The show will become a standout of the season, that much I am certain of. But what didn’t I enjoy here? Well the one big thing is the narration. It is something I really do not like, and is not needed in the show whatsoever. I understand that the show wants to remain loyal to the manga, but it could have worked perfectly fine without it. Let Tadano be the chief narrator, not some outside voice. There’s also the issue of pacing here, which isn’t something I dislike, but will instead be something I will need to get used to. The show doesn’t go on one long narrative and is divided into sections. Do I think Komi Can’t Communicate! be better if it had one long narrative instead? I can’t answer that, but these ‘sections’ aren’t a dislike for me; I will get used to them, eventually.
(The below means ‘I really do want to speak’, by the way.)
People might look at this and think whether the show is making light of the touchy topic of Social Anxiety Disorder; a topic I take very seriously as I suffered from it myself throughout my school life. It’s something that can burrow deep into your psyche, the smallest of conversations can be a struggle, and actions and choices you make (no matter how miniscule) can stay with us for years. It’s partly why I got into anime blog writing in the first place back when I was a high school graduate, to be an outlet for me. The show is tackling it well, with Komi’s blackboard text becoming wholesome scenes themselves, and the more she progresses, the better these scenes will likely get. I may complain about pacing, but this combination of light humor to something more wholesome and serious I really do like.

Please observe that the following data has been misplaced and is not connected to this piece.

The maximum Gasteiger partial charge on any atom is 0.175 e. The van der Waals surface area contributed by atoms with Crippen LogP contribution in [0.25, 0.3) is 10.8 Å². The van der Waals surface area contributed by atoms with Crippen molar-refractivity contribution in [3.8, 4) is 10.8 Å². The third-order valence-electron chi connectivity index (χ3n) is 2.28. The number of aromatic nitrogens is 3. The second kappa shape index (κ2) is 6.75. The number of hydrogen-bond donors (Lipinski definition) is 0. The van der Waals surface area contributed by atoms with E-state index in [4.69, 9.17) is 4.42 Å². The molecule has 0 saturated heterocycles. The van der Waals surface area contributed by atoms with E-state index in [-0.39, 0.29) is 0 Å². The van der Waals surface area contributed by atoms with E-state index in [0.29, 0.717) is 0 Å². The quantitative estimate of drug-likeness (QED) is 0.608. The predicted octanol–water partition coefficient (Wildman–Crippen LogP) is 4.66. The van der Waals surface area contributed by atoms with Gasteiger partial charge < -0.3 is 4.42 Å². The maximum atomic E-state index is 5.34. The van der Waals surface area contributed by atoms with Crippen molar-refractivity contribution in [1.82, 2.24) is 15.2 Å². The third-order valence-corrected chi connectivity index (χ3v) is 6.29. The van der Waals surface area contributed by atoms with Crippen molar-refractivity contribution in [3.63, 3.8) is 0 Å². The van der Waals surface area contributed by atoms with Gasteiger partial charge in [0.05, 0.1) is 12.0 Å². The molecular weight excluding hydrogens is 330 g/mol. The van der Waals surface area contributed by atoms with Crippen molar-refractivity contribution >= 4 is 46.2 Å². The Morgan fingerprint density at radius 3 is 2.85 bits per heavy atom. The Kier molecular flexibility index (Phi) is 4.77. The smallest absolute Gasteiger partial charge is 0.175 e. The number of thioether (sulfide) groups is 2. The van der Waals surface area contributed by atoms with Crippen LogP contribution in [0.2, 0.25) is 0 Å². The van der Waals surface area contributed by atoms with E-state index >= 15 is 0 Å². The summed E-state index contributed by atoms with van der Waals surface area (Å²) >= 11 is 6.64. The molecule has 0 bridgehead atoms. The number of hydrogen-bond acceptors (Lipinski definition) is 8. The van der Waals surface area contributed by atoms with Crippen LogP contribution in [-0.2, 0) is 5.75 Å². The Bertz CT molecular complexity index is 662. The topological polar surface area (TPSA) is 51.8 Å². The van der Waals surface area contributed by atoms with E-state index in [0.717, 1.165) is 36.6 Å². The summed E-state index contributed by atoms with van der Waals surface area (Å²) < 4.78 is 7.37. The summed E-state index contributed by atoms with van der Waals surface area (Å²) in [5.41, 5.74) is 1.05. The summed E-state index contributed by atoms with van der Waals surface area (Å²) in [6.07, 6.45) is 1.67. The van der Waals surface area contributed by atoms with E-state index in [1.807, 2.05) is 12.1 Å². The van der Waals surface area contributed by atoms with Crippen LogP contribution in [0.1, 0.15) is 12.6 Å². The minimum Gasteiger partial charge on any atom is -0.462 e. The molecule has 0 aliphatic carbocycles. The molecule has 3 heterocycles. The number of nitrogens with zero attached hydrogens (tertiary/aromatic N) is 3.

Super Cub Episode 3
In the three episodes that have passed so far, we get to see Koguma on this very slow and evenly paced journey from being a ‘girl with nothing’, to someone who fawns over their used Cub. With a little help from her new Cub enthusiast buddy Reiko, she has been able to make three big steps in this one episode.
What was once a pretty bare looking Cub is now something a lot more practical: a box on the back from a used parts shop, a donated front basket from a teacher, and covering for Koguma’s eyes as she rides. These may be things that some people (and some bike riders) see as miniscule or even take for granted, but since her Cub has changed her mood dramatically in such short a time, Koguma takes these as another step forward to being something else.
…and the fact that we her smile a lot more means we have something to protect.
Koguma said to Reiko at the end of this episode that she’s much more eager to explore new places, which is cool. The one thing that’s rather subtle in these three episodes is this Cub journey from home to school. She has initially bought the Cub to get from A to B, and somehow watching this ride to school and back again and again brought out something in me I can’t quite understand. It’s different from those other school journeys you see in other shows where the MC walks up a hill while the sakura blossoms are out (or something). Instead it’s more like we as the viewer are on the journey with Koguma. We are becoming far more attached to her as she makes these little steps.
I think it’s more like we’ll be getting just one classical piece per episode now, but that’s perfectly fine, since adding upbeat pop music to this show would completely ruin it.
- Liebestraum No. 3, by Franz Liszt
I said last week that I’d wait until Komi Can’t Communicate! came out before I’d make a decision whether this Fall season was worth it. Well as I said earlier, there’s some other shows this season that have also caught my eye. Maybe I’ll talk about them another time here in Otaku Theater, when I’ve passed the 3-episode rule with all of them. But has the season passed the litmus test for me? Tough question to answer. Anime years usually like going out with a bang, and so far for me, I’m yet to see that bang. Maybe I just need to be more patient.